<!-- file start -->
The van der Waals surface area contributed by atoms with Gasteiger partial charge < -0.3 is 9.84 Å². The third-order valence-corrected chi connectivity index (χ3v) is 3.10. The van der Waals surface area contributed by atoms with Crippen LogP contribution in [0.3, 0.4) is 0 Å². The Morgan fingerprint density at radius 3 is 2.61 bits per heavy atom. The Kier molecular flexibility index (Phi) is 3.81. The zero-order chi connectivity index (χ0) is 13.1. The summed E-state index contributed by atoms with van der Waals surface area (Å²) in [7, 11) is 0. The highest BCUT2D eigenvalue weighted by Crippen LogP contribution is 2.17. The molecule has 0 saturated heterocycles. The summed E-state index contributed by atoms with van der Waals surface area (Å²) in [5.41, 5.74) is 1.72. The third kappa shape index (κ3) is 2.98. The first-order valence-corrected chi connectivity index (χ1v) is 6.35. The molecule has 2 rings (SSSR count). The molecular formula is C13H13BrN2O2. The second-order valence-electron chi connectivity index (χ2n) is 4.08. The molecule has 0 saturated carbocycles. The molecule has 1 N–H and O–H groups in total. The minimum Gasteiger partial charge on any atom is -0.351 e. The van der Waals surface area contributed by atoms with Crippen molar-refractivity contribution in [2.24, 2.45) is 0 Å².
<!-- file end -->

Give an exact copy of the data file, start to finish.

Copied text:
The van der Waals surface area contributed by atoms with Gasteiger partial charge < -0.3 is 9.84 Å². The third-order valence-corrected chi connectivity index (χ3v) is 3.10. The van der Waals surface area contributed by atoms with Crippen LogP contribution in [0.3, 0.4) is 0 Å². The Morgan fingerprint density at radius 3 is 2.61 bits per heavy atom. The Kier molecular flexibility index (Phi) is 3.81. The zero-order chi connectivity index (χ0) is 13.1. The summed E-state index contributed by atoms with van der Waals surface area (Å²) in [7, 11) is 0. The highest BCUT2D eigenvalue weighted by Crippen LogP contribution is 2.17. The molecule has 0 saturated heterocycles. The summed E-state index contributed by atoms with van der Waals surface area (Å²) in [5.41, 5.74) is 1.72. The third kappa shape index (κ3) is 2.98. The first-order valence-corrected chi connectivity index (χ1v) is 6.35. The molecule has 2 rings (SSSR count). The molecular formula is C13H13BrN2O2. The second-order valence-electron chi connectivity index (χ2n) is 4.08. The molecule has 0 saturated carbocycles. The molecule has 1 N–H and O–H groups in total. The minimum Gasteiger partial charge on any atom is -0.351 e. The van der Waals surface area contributed by atoms with Crippen molar-refractivity contribution in [2.24, 2.45) is 0 Å².